Today in Eureka Springs, the Arkansas Arts Council, the Department of Arkansas Heritage and local citizens will gather to honor Eleanor Lux, who has been named an Arkansas Living Treasure. Arkansas is one of very few states that name Living Treasures in the field of crafts. Eleanor is the third craftsman in our community to be awarded this honor. With about 15 living treasures scattered across the state, three are in Eureka Springs. So I guess you can understand that this is a special place to live and work, and that we have ways of encouraging each other.

Yesterday in the wood shop at Clear Spring School, I started some of my middle school students turning bowls on the lathe.
May the guiding star and rudder of our didactic" be this: to search out and discover a rule in accordance with which teachers teach less and learners learn more... Comenius.
In the early 1980's the National Science Foundation did an exhaustive study of the effects of hands-on learning, as it realized that hands-on science was far superior to lecture based learning that left students disengaged and uninspired. That study can be found here: The Effects of Activity-Based Elementary Science Programs on Student Outcomes and Classroom Practices: A Meta Analysis of Controlled Studies.
For the effects on student outcomes, a meta-analysis of 57 studies resulted in 400 separate comparisons involving 13,000 students from 1,000 classrooms. An average improvement of 20 percentile units on science process tests for students in activity-based prgrams over those in other programs was found. This improvement was significantly greater for disadvantaged students and less for advantaged students.
As will all such studies of hands-on learning, the educational policy makers ignored this study. Today I will be attaching necks to box guitars and making necks for Ukuleles.

Make, fix, create, and extend to others the love of learning likewise.

Wednesday, May 11, 2016

on the history of Kindergarten

History of Kindergarten Trailer from Match Frame Creative on Vimeo.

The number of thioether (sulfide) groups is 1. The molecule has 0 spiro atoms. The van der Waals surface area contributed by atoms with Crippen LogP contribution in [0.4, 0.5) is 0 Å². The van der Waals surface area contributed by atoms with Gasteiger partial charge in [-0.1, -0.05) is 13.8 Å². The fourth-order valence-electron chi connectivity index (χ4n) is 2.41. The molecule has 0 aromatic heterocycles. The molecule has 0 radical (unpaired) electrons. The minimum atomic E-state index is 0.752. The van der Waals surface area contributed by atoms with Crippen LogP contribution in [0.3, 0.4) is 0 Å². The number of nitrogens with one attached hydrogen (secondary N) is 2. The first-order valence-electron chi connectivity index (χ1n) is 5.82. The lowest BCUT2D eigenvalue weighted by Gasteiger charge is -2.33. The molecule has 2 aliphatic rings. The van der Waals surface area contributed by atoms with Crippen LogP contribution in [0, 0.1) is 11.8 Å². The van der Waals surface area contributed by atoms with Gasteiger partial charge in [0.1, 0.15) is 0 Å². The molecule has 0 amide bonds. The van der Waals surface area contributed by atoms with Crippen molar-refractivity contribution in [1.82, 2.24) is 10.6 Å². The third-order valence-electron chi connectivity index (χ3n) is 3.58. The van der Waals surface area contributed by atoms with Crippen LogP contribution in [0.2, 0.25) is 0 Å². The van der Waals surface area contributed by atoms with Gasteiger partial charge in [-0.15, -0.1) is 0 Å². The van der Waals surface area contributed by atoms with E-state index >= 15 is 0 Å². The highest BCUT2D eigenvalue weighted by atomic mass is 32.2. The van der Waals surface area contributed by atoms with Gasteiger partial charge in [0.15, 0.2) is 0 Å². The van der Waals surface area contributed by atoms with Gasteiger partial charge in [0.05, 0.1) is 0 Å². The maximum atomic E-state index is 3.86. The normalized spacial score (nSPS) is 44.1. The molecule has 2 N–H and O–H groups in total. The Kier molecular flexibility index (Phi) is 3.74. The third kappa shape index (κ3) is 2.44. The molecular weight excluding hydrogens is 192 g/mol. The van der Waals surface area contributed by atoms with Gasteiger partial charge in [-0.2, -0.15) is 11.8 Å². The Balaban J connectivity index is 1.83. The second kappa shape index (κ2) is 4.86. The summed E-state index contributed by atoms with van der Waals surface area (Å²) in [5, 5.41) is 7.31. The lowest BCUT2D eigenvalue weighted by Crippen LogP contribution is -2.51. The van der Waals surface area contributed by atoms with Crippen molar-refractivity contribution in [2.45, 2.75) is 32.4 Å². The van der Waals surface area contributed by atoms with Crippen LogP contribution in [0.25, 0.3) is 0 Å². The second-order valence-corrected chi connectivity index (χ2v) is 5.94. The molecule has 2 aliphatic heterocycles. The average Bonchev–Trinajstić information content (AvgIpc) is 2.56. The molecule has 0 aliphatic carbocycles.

Today the Clear Spring School elementary school students are camping. My upper students will be working on independent projects and finishing their guitars. In my won shop, I plan to begin making necks for Ukuleles.

The video above is a trailer for Scott Bultman's Kindergarten history film project which is currently underway. I may play a small part in it related to the effects of Kindergarten on the development of the manual arts. My own Kindergarten project, Toys that Teach, is in the editorial stage with my editor digging through the many files and photos I've prepared, trying to arrange all the material  into a publishable form.

One of the big problems in the introduction of Kindergarten came when they attempted to superimpose the kindergarten method onto classes of the size routinely formed by school boards in other subject areas. It was assumed that because you could stick 30 students into a lecture class, you could do the same with Kindergarten age students.

But anyone with practical experience doing real things in the real world would understand the necessity of working in much smaller groups. In the photo showing Kindergarten children in Keene, New Hampshire, all thirty children have their Froebel blocks and boxes for them laid out on their desks, making a display of their use of Froebel's materials, but with teachers and school board having missed a very important point. What might work very well with 5 students or even ten, becomes unmanageable with 20, 25, or 30 in increasing degree, and the pleasure on both sides (for teachers and students)  in the use of Froebel's gifts, is quickly lost when the sense of discovery is overwhelmed by ritualized management of their use.

Scott Bultman shed some additional light on the photo above. The table at the center of the group of Kindergarten students was where the teacher, shortly before, had demonstrated the form that the children were to build. The circle and lines painted on the floor were for the morning circle, a ritual performed each day by gathering the children on the floor around it.

In order to serve children well, we must hire and train many more teachers than schools are willing.

Make, fix, create, and extend to others the love of learning likewise.

Tuesday, May 10, 2016

the F-scale.

I now have a "new" book out, which is actually a compilation of my first two box-making books that the publisher had let go out of print.  My complimentary copies arrived by UPS today, so they will be ready to ship from Amazon within the week.

I signed a new contract, received a small advance and I went through all my old slides to bring these projects back to life. Included at the tail end of the book are the philosophical sidebars that led me to consider writing the books in the first place.

Today the upper and lower elementary students and teachers at the Clear Spring School are leaving for the spring camping trip. I'm supplying them with whittling sticks, knives and sharpeners. Yesterday we finished the garden gates. Students planed the edges of the boards to eliminate splinters, and then all the students applied paints, hands-on.

Following the end of World War II, people were left wondering how a single politician could gather so many mindlessly subservient followers and lead them to do such horrible things. Psychologists came up with a personality profile they called the Authoritarian Personality Type.  Theodor Adorno and others devised a simple test that you can take online to determine whether you are ready for mindless obedience such as that demanded by Hitler before and during WWII.